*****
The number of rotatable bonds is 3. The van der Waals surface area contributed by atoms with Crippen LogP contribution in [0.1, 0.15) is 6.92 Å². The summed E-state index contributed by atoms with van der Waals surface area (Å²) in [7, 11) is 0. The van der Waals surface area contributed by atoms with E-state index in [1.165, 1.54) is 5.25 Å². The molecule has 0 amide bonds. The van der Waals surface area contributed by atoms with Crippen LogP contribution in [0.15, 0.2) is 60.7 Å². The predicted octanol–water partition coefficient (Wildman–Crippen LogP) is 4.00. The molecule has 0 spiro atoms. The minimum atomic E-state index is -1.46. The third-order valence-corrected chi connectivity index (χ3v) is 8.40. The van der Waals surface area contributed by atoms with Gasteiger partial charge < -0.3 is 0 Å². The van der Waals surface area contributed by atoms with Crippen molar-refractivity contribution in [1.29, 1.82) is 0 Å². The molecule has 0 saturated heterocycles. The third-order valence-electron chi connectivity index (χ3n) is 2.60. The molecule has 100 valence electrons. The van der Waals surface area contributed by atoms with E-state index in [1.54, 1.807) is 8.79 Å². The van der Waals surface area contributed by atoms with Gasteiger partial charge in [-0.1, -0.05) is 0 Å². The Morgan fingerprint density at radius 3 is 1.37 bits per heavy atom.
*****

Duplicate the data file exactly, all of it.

The number of rotatable bonds is 3. The van der Waals surface area contributed by atoms with Crippen LogP contribution in [0.1, 0.15) is 6.92 Å². The summed E-state index contributed by atoms with van der Waals surface area (Å²) in [7, 11) is 0. The van der Waals surface area contributed by atoms with E-state index in [1.165, 1.54) is 5.25 Å². The molecule has 0 amide bonds. The van der Waals surface area contributed by atoms with Crippen LogP contribution in [0.15, 0.2) is 60.7 Å². The predicted octanol–water partition coefficient (Wildman–Crippen LogP) is 4.00. The molecule has 0 spiro atoms. The minimum atomic E-state index is -1.46. The third-order valence-corrected chi connectivity index (χ3v) is 8.40. The van der Waals surface area contributed by atoms with Gasteiger partial charge < -0.3 is 0 Å². The van der Waals surface area contributed by atoms with Crippen molar-refractivity contribution in [1.29, 1.82) is 0 Å². The molecule has 0 saturated heterocycles. The third-order valence-electron chi connectivity index (χ3n) is 2.60. The molecule has 100 valence electrons. The van der Waals surface area contributed by atoms with E-state index in [1.54, 1.807) is 8.79 Å². The van der Waals surface area contributed by atoms with Gasteiger partial charge in [-0.1, -0.05) is 0 Å². The Morgan fingerprint density at radius 3 is 1.37 bits per heavy atom.